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Baptista, A. M., Oregon Health & Science University/NSF Center for Coastal Margin Observation & Prediction, Beaverton, USA, baptista@stccmop.org
Spitz, Y. H., Oregon State University/NSF Center for Coastal Margin Observation & Prediction, Corvallis, USA, yvette@coas.oregonstate.edu
Needoba, J. A., Oregon Health & Science University/NSF Center for Coastal Margin Observation & Prediction, Beaverton, USA, needobaj@stccmop.org
Peterson, T. D., Oregon Health & Science University/NSF Center for Coastal Margin Observation & Prediction, Beaverton, USA, petersont@stccmop.org
Zuber, P. ., Oregon Health & Science University/NSF Center for Coastal Margin Observation & Prediction, Beaverton, USA, pzuber@ebs.ogi.edu
Herfort, L. M., Oregon Health & Science University/NSF Center for Coastal Margin Observation & Prediction, Beaverton, USA, herfortl@ebs.ogi.edu
Seaton, C. M., Oregon Health & Science University/NSF Center for Coastal Margin Observation & Prediction, Beaverton, USA, cseaton@stccmop.org
Cho, K. H., Oregon Health & Science University/NSF Center for Coastal Margin Observation & Prediction, Beaverton, USA, choj@stccmop.org
Welle, P. ., Oregon Health & Science University/NSF Center for Coastal Margin Observation & Prediction, Beaverton, USA, wellep@ebs.ogi.edu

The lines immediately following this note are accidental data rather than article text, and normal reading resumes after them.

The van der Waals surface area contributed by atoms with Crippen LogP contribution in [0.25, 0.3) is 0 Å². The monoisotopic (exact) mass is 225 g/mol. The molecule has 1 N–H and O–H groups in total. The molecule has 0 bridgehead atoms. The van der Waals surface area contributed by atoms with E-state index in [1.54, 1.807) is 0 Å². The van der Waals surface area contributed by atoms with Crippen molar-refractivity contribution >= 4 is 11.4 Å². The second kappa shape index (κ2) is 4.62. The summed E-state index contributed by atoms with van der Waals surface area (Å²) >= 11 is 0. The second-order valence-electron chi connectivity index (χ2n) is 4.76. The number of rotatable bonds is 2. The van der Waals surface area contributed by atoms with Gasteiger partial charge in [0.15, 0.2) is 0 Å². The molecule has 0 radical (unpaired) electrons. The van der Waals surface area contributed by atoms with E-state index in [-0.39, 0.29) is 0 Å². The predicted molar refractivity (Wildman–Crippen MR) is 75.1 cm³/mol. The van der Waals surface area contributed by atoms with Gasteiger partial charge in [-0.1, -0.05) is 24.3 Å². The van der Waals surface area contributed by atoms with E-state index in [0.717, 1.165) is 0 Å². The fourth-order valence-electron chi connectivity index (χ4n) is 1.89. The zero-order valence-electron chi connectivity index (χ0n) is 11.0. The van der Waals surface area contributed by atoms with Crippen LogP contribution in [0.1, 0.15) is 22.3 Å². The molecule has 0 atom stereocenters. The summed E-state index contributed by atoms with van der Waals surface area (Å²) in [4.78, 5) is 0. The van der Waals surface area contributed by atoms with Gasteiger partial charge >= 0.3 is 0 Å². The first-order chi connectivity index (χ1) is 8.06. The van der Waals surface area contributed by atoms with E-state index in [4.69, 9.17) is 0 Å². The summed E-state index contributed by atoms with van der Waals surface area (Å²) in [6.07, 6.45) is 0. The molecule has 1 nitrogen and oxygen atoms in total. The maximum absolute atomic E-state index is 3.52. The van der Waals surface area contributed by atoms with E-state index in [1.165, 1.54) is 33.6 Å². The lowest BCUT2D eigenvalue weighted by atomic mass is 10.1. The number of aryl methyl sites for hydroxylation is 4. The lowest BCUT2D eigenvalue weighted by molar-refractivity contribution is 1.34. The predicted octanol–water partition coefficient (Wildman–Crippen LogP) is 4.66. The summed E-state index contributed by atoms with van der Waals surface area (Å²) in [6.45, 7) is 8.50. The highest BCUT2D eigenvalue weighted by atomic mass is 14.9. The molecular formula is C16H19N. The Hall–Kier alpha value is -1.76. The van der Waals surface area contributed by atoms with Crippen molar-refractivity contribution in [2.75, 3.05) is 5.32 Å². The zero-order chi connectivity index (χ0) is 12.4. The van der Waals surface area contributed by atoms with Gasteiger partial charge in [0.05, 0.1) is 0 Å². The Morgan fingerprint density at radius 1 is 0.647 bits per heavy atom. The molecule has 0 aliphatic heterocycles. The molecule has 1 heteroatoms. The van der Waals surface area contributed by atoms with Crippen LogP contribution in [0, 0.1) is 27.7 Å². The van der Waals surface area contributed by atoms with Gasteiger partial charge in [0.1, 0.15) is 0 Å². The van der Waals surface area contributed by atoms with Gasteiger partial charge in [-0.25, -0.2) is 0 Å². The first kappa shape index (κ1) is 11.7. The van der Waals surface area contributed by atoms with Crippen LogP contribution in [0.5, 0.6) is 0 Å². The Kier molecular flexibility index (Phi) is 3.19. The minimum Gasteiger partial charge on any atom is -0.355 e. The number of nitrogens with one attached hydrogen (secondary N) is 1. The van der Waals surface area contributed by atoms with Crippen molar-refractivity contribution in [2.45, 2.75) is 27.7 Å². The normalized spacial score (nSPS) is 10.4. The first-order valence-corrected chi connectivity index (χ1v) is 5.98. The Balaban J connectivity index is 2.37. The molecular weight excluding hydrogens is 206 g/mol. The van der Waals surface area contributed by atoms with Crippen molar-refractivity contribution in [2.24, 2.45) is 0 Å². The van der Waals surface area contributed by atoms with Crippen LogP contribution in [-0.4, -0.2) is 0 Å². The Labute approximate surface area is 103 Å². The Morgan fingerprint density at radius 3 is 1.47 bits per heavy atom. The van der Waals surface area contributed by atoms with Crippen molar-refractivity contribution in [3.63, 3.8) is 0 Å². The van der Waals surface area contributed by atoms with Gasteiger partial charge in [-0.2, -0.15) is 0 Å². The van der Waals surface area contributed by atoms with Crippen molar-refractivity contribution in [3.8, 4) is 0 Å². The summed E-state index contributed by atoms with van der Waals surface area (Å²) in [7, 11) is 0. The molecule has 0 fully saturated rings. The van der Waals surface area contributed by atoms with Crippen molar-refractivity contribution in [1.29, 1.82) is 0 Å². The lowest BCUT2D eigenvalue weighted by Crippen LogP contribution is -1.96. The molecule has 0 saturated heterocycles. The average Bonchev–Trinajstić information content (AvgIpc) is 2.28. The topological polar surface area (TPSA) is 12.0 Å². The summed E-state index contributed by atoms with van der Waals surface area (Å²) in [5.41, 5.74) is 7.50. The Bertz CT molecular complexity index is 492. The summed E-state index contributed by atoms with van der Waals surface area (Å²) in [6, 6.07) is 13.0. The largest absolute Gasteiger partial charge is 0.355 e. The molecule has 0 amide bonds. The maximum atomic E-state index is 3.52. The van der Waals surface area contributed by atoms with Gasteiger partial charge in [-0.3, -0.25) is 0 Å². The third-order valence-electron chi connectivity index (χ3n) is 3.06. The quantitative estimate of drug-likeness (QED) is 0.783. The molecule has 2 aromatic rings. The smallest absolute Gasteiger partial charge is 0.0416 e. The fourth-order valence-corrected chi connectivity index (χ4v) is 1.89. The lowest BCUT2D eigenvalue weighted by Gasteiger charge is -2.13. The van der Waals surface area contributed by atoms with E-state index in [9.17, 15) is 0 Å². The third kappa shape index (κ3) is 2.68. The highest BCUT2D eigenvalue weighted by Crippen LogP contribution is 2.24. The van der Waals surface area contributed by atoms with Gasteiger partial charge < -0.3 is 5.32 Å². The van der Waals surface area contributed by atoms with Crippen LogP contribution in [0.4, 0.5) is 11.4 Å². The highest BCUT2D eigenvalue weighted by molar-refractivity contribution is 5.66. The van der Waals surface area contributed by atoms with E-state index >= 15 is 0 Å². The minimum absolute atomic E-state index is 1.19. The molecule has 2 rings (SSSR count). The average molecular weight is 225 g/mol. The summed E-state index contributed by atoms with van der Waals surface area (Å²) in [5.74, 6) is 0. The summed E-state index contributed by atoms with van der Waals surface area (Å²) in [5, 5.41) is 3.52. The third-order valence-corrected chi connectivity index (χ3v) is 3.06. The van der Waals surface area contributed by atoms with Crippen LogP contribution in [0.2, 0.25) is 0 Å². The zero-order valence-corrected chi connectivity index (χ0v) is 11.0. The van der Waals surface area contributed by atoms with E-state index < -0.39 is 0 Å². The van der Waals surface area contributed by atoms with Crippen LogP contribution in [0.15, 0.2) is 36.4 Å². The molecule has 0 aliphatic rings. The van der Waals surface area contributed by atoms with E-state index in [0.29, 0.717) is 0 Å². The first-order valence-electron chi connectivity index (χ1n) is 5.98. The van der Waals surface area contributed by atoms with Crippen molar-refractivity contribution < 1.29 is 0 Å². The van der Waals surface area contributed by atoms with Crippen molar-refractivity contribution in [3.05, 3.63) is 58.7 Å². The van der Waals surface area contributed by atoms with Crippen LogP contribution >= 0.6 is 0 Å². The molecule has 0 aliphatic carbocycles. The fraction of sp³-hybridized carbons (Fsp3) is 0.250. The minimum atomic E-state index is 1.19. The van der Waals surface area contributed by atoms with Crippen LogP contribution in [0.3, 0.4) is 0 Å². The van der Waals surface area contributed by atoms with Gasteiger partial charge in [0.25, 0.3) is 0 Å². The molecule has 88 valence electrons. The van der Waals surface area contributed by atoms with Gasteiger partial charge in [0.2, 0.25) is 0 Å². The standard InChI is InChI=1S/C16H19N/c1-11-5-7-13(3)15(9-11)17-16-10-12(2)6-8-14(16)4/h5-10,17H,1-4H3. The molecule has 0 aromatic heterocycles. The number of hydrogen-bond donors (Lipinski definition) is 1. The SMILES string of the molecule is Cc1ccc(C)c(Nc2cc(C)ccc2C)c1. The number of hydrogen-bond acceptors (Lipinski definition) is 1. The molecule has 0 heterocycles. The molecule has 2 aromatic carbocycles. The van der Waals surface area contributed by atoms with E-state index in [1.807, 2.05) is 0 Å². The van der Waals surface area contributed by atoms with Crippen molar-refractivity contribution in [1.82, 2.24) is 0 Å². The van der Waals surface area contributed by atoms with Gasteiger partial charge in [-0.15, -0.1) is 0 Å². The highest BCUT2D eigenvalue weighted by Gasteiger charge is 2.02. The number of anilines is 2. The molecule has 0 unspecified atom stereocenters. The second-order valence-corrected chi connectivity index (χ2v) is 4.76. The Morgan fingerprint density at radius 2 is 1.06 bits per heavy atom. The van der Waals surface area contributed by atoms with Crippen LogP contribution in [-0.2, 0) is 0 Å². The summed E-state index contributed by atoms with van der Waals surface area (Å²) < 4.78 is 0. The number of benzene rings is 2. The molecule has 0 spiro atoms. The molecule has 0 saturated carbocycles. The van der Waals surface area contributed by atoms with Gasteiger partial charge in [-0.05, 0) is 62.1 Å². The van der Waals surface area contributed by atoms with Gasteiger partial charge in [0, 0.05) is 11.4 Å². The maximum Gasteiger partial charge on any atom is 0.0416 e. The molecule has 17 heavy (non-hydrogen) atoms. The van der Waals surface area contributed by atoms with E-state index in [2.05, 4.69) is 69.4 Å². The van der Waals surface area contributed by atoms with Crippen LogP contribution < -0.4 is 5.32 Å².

Lopez, J. E., Oregon Health & Science University/NSF Center for Coastal Margin Observation & Prediction, Beaverton, USA, jesseelopez@gmail.com

COLLABORATORY-ENABLED ECOLOGICAL FORECASTS

“Collaboratories”–structured integrations of information, methods and people, anchored on modern observation and prediction–are potentially transformative constructs for conducting coastal margin science. In particular, ecological forecasting benefits from a collaboratory approach that facilitates iterative improvements based on input from scientists and stakeholders. Using as reference a specific collaboratory (SATURN; http://www.stccmop.org), we review and reflect on the status, challenges and skill of emerging ecological forecasts for the Columbia River coastal margin in the U.S. Pacific Northwest. Forecast scope ranges from the timing of ecologically important features (e.g., estuarine turbidity maxima) and management actions (e.g., smolt releases), to the extent of salinity intrusion into the estuary, oxygen depletion associated with shelf hypoxia, plankton blooms and other physical and biogeochemical conditions that together influence the habitat, and thus the ecology, of the estuary. Temporal windows range from near real-time to climate-scale. Regions of interest span across river-to-shelf scales. Methods range from empirical relationships derived from rich inventories of physical and biogeochemical observations, to numerical models of variable complexity. Synthesis of complex ecological behavior in compact and ultimately predictable ‘environmental sentinels’ are illustrated.

http://www.stccmop.org/datamart/observation_network/hypoxia

Oral presentation

Session #:S41
Date: 02-14-2011
Time: 09:00

Presentation is given by student: No